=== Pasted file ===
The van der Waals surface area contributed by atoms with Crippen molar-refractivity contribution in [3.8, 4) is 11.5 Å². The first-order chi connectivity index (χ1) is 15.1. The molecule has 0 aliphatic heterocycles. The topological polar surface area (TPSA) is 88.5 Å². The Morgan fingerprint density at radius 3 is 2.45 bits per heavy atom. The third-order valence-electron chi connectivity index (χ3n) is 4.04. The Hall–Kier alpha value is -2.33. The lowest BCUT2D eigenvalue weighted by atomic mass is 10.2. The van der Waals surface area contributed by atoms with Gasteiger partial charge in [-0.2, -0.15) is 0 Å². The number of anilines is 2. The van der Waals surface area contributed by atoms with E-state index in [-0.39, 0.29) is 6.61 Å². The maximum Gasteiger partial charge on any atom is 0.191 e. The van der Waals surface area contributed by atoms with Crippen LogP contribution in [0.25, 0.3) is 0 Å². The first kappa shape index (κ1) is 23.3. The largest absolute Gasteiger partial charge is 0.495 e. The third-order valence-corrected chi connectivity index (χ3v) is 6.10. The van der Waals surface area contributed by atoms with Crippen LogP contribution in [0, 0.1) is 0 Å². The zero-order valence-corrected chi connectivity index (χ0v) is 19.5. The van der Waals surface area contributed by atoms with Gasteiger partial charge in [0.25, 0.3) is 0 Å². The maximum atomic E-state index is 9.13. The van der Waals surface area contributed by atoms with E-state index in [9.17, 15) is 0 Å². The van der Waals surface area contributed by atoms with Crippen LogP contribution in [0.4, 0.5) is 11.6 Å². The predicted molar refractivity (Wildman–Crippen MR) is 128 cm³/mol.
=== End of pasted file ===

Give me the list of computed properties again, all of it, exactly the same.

The van der Waals surface area contributed by atoms with Crippen molar-refractivity contribution in [3.8, 4) is 11.5 Å². The first-order chi connectivity index (χ1) is 15.1. The molecule has 0 aliphatic heterocycles. The topological polar surface area (TPSA) is 88.5 Å². The Morgan fingerprint density at radius 3 is 2.45 bits per heavy atom. The third-order valence-electron chi connectivity index (χ3n) is 4.04. The Hall–Kier alpha value is -2.33. The lowest BCUT2D eigenvalue weighted by atomic mass is 10.2. The van der Waals surface area contributed by atoms with Gasteiger partial charge in [-0.2, -0.15) is 0 Å². The number of anilines is 2. The van der Waals surface area contributed by atoms with E-state index in [-0.39, 0.29) is 6.61 Å². The maximum Gasteiger partial charge on any atom is 0.191 e. The van der Waals surface area contributed by atoms with Crippen LogP contribution in [0.25, 0.3) is 0 Å². The first kappa shape index (κ1) is 23.3. The largest absolute Gasteiger partial charge is 0.495 e. The third-order valence-corrected chi connectivity index (χ3v) is 6.10. The van der Waals surface area contributed by atoms with Crippen LogP contribution in [0, 0.1) is 0 Å². The zero-order valence-corrected chi connectivity index (χ0v) is 19.5. The van der Waals surface area contributed by atoms with Gasteiger partial charge in [0.25, 0.3) is 0 Å². The maximum atomic E-state index is 9.13. The van der Waals surface area contributed by atoms with E-state index in [9.17, 15) is 0 Å². The van der Waals surface area contributed by atoms with Crippen LogP contribution in [0.4, 0.5) is 11.6 Å². The predicted molar refractivity (Wildman–Crippen MR) is 128 cm³/mol.